A lot of fiber is installed along California’s central coast. But most of it is locked up by incumbent telephone and cable companies, and not available to local businesses and independent Internet service providers. The Central Coast Broadband Consortium, with a grant from the California Public Utilities Commission via the California Advanced Services Fund, mapped both long haul and local last mile fiber in Santa Cruz, Monterey and San Benito Counties.
Most of the locally accessible fiber is owned by AT&T, Comcast and Charter Communications. There are exceptions, particularly in the City of Santa Cruz, but there is little opportunity to lease dark fiber or otherwise unbundle the more lucrative managed service that incumbent cable and telephone companies prefer to sell.
Even so, knowing where the fiber is and who to talk to about it is valuable information for economic development professionals and entrepreneurs. Being able to separate out which fiber might be directly accessible and which isn’t allows start-ups to make hard projections about costs and connections to markets. It also puts a value (or not) on commercial real estate: fiber connectivity is as essential to 21st century businesses as water, sewer or electrical service.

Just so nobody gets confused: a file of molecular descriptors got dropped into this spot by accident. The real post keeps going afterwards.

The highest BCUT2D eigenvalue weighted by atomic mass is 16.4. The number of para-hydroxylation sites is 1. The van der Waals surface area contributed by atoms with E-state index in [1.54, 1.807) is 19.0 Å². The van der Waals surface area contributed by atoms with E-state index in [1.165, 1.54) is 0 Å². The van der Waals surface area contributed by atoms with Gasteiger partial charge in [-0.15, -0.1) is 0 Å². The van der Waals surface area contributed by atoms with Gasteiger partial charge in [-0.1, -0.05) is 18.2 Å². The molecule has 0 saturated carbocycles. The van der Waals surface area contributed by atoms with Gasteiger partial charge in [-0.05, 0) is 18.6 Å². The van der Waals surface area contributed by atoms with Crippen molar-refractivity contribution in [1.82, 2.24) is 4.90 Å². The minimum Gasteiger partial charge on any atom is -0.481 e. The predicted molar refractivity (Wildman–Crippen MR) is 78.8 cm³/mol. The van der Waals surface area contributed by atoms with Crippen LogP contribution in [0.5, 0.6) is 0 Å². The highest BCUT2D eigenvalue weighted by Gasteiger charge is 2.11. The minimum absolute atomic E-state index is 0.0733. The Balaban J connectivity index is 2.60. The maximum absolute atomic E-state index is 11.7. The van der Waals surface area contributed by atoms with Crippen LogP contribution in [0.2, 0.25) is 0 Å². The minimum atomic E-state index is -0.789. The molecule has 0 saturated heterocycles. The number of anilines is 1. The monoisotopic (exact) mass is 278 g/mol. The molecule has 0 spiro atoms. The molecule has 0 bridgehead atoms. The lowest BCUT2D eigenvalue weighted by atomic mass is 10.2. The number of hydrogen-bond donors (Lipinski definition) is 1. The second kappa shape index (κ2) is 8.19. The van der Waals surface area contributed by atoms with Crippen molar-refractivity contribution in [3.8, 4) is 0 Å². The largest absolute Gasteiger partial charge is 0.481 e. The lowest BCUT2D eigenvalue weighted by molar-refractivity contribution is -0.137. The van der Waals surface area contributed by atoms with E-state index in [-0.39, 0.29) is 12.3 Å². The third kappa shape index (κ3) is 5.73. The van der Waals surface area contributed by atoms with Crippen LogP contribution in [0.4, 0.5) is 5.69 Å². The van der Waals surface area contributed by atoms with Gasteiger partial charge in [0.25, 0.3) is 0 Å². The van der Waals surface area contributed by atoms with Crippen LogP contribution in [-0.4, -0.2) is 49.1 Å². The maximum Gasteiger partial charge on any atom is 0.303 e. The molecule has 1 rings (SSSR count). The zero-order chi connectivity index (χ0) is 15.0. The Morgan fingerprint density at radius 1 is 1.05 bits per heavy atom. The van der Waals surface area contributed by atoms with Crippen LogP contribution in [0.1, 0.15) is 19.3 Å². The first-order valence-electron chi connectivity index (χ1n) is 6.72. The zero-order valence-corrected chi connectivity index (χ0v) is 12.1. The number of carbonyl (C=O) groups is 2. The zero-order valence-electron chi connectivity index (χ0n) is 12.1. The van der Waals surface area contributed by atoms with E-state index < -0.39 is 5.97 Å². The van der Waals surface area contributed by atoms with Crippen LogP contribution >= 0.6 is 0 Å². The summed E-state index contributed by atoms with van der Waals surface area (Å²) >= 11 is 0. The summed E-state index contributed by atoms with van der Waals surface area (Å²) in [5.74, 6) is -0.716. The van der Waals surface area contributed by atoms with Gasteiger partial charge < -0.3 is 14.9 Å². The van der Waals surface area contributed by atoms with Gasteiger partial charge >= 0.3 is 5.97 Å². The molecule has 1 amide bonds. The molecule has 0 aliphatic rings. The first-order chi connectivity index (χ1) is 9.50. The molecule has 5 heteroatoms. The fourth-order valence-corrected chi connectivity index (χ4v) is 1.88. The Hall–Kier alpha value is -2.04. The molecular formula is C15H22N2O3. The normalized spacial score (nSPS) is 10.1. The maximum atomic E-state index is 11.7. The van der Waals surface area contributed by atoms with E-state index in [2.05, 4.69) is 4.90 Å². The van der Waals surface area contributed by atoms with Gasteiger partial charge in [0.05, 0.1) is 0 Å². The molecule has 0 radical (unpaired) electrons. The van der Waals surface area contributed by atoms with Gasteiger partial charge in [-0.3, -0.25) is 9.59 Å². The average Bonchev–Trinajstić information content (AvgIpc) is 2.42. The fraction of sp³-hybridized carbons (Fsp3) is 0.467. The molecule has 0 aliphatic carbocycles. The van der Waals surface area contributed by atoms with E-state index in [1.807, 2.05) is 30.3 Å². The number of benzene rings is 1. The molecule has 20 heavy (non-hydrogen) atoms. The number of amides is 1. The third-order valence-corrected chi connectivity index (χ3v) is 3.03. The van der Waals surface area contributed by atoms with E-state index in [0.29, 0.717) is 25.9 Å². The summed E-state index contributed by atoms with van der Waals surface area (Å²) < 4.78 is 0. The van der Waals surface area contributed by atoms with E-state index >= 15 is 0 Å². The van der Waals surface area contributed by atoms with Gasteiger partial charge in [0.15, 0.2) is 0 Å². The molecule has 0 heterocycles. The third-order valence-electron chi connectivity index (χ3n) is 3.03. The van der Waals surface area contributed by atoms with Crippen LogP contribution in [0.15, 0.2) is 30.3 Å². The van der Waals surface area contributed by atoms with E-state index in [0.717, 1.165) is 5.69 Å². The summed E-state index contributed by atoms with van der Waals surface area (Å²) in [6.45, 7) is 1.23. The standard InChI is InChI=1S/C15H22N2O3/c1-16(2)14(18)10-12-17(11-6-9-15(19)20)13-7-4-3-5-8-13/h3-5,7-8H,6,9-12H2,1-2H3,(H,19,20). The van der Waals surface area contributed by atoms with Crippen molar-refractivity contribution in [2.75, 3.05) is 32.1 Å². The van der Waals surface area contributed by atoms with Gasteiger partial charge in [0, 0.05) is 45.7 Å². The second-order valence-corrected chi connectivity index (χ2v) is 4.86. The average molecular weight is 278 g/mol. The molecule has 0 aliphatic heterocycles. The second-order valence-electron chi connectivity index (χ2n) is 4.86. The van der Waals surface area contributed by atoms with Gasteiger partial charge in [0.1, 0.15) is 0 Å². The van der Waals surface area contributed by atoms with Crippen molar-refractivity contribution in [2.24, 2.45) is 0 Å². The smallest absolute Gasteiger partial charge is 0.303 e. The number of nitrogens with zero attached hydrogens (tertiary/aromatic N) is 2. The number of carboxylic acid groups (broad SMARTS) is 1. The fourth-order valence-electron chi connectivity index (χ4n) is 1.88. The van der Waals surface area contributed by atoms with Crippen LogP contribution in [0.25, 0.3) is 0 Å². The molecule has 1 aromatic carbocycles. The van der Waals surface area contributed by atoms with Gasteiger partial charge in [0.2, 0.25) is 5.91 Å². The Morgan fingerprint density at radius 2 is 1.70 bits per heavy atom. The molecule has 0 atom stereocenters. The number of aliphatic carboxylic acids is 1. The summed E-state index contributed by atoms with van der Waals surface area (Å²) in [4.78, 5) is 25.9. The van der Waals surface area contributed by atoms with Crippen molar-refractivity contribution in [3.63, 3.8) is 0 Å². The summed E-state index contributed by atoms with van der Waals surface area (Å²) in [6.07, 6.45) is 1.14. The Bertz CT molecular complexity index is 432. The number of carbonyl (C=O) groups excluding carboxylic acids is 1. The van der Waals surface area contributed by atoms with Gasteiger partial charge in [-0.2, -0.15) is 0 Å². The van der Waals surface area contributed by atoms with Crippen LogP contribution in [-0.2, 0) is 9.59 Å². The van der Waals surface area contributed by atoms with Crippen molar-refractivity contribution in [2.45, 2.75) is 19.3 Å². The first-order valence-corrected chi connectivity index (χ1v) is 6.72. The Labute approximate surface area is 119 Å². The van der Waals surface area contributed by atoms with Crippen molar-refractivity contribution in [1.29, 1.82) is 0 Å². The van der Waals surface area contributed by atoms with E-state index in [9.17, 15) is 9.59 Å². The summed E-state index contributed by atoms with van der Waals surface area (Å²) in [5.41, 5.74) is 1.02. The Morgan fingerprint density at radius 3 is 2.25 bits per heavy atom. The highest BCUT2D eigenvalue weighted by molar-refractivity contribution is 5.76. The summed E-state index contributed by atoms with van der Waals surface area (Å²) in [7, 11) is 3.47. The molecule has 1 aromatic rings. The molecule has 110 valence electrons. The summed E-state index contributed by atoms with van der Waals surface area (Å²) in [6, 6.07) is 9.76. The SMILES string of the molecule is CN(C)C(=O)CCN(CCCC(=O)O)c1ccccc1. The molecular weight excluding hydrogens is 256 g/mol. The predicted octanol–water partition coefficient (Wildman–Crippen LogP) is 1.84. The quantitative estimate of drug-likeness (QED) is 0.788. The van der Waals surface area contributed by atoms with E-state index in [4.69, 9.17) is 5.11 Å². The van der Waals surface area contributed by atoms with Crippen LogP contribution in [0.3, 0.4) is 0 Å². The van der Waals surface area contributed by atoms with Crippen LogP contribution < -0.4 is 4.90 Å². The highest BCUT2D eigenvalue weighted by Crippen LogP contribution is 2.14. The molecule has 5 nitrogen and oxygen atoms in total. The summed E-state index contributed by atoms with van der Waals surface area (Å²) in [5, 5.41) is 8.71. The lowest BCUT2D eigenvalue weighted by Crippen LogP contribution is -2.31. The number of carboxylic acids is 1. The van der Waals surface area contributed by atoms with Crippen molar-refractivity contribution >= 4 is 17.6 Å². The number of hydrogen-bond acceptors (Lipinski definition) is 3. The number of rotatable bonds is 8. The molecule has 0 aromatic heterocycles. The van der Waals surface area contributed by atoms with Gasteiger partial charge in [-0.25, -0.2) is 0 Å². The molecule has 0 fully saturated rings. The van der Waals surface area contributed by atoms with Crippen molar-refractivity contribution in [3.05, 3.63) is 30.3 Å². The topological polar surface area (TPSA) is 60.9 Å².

The CCBC will be putting up a website that includes this data, as well as other information its collected about local broadband resources and demand. For now, though, the source data is available in KML files. You can click on the links below for specific fiber maps, or you can go to the City of Watsonville’s FTP site and browse all the maps, data sets and images that the CCBC has published.
Click to download the source data…